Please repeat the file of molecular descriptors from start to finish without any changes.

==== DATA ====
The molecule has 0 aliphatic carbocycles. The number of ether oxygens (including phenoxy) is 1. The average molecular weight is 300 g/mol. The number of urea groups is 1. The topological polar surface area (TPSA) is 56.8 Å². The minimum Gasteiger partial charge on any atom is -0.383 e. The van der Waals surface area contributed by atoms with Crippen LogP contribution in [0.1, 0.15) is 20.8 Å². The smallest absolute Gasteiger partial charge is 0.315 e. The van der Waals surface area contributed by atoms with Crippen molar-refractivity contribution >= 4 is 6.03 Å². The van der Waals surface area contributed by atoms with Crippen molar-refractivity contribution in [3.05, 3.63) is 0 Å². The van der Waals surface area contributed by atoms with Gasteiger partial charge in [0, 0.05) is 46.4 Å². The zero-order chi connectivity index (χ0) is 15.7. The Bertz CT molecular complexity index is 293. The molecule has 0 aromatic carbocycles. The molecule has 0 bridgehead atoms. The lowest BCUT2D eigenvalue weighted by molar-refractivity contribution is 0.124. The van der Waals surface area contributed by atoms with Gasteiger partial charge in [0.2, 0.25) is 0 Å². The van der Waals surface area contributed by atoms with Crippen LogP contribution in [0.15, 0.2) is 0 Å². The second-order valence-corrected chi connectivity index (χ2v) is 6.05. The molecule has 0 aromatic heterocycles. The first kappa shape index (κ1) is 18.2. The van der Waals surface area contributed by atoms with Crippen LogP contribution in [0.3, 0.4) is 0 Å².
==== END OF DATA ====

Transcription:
The molecule has 0 aliphatic carbocycles. The number of ether oxygens (including phenoxy) is 1. The average molecular weight is 300 g/mol. The number of urea groups is 1. The topological polar surface area (TPSA) is 56.8 Å². The minimum Gasteiger partial charge on any atom is -0.383 e. The van der Waals surface area contributed by atoms with Crippen LogP contribution in [0.1, 0.15) is 20.8 Å². The smallest absolute Gasteiger partial charge is 0.315 e. The van der Waals surface area contributed by atoms with Crippen molar-refractivity contribution >= 4 is 6.03 Å². The van der Waals surface area contributed by atoms with Crippen molar-refractivity contribution in [3.05, 3.63) is 0 Å². The van der Waals surface area contributed by atoms with Gasteiger partial charge in [0, 0.05) is 46.4 Å². The zero-order chi connectivity index (χ0) is 15.7. The Bertz CT molecular complexity index is 293. The molecule has 0 aromatic carbocycles. The molecule has 0 bridgehead atoms. The lowest BCUT2D eigenvalue weighted by molar-refractivity contribution is 0.124. The van der Waals surface area contributed by atoms with Gasteiger partial charge in [0.2, 0.25) is 0 Å². The van der Waals surface area contributed by atoms with Crippen LogP contribution in [0.15, 0.2) is 0 Å². The second-order valence-corrected chi connectivity index (χ2v) is 6.05. The molecule has 0 aromatic heterocycles. The first kappa shape index (κ1) is 18.2. The van der Waals surface area contributed by atoms with Crippen LogP contribution in [0.3, 0.4) is 0 Å².